Beth Bareham, NIHR SPCR doctoral fellow at Newcastle University Institute of Health and Society and Institute for Ageing (@bkateb1) She co-authored the Age and Ageing Paper Drinking in later life: a systematic review and thematic synthesis of qualitative studies exploring older people’s perceptions and experiences with Professor Eileen Kaner @EileenKaner, Liam Spencer @LiamPSpencer and Professor Barbara Hanratty @BarbaraHanratty.
Within the United Kingdom, older people experience more alcohol-related hospitalisations and deaths than any other age group. Risky drinking amongst older people is not just confined to the United Kingdom. Potentially harmful patterns of drinking are common amongst older age groups across the globe. Older people are not only at risk because they drink more often, but also because quantities of alcohol that may have been safer earlier in life have the potential to damage an older person’s health if, like most, they have medical conditions or take medications. However, moderate drinking in older age has been linked with some health benefits, and drinking may also have a positive impact on their social lives. The impact of alcohol on older people is complex, and many different factors can influence their choices. To modify riskier drinking in later life and support people to live longer, healthier lives, it’s vital that we understand these complexities.
To examine what determines older people’s drinking, and how this might be influenced, we explored their perspectives on the topic by drawing on literature across the globe. Articles were identified systematically from databases and other sources of literature, and summarised to present views and experiences of drinking from the perspectives of older people.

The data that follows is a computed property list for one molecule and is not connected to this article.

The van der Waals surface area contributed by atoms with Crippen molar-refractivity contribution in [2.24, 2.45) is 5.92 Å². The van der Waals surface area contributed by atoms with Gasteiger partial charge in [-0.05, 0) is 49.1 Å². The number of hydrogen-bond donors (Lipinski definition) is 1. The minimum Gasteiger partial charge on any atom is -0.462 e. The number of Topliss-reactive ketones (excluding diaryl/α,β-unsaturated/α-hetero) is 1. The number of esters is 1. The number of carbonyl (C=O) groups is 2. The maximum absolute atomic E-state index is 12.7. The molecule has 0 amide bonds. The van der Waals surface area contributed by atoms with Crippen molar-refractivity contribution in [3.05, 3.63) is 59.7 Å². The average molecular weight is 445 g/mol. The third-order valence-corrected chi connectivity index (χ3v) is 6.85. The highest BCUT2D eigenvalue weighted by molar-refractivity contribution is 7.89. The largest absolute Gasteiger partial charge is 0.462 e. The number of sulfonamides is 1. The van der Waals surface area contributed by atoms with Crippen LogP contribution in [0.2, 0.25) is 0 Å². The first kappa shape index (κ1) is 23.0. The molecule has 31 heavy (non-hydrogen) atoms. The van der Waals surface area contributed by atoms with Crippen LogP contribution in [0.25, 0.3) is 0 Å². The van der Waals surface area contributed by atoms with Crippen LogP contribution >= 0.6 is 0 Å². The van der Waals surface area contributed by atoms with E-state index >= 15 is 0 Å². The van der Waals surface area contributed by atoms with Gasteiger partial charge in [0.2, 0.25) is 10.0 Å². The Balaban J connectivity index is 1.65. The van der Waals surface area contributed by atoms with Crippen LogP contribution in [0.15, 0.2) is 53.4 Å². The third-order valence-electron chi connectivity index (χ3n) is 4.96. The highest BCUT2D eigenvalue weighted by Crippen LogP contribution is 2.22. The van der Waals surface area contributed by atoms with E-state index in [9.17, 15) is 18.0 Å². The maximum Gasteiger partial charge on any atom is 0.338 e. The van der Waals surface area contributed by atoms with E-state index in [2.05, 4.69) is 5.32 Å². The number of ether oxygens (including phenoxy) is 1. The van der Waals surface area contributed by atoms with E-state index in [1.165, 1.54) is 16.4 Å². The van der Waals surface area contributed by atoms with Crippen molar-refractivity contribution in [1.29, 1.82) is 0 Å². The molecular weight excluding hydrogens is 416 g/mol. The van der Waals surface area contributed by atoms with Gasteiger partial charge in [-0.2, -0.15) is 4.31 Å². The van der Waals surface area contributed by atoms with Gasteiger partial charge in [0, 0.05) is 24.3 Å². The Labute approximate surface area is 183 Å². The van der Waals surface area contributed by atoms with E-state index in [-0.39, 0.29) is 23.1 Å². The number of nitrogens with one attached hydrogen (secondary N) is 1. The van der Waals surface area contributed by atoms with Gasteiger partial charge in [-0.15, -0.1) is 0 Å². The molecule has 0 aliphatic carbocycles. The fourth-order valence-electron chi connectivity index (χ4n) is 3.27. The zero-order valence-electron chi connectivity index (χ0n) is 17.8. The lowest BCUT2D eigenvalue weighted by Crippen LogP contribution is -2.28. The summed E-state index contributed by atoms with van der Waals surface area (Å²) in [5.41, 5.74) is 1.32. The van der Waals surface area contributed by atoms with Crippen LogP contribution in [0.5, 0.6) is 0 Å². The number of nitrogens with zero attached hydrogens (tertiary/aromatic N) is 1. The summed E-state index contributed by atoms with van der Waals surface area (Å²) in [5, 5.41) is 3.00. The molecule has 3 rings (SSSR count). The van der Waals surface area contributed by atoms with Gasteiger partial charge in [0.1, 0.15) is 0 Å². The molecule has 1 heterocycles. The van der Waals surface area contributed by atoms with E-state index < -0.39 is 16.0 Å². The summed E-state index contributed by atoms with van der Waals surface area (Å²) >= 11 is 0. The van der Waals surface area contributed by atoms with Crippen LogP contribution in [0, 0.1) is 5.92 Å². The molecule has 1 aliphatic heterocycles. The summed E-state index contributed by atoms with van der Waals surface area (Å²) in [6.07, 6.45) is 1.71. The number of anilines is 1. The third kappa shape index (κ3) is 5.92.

Our study suggested that older people’s drinking is routine, and it can become a ritual aspect of their social and leisure lives. Alcohol may become increasingly important to an older person’s wellbeing, as other social and leisure opportunities dwindle in retirement. Changing well-established drinking routines is a challenge, but it is important because risks are attached to even small routine excesses in alcohol use. By offering alternative social and leisure opportunities, alcohol may become less important in older people’s lives. Drinking routines can then become less cemented and more open to change.
Older people often view themselves as responsible drinkers, because they don’t drink to excess in the way younger people do. People do not typically associate drinking labelled as ‘responsible’ with possible harms to health. To promote change in riskier drinking practices, we must support people to recognise potential risks in the way they drink.
Healthy older people may not recognise that their drinking could be a risk to their health. However, older people may be more open to reconsidering the way they drink alcohol when health has become a concern, for example if they are unwell. Practitioners can support older people to rethink their drinking practices whilst treating them for illnesses.
Certain patterns of drinking are likely for particular groups of older people. For example, heavier drinking is more common amongst men and in certain countries. Practitioners need to be aware of these patterns, as some are more likely to represent a health risk which should be addressed.
Older people’s alcohol intake can also be determined naturally by their access to alcohol, which may be complicated by where they live, or how mobile they are. As well as intervening with older people’s riskier drinking practices on an individual level, it is important to address factors that shape an older person’s alcohol use in their social world, culture and wider environment to support healthier drinking.
For strategies to help address riskier drinking practices amongst older people, explore the Drink Wise Age Well programme – the product of an organisation tasked with reducing harm from drinking in later life within the United Kingdom.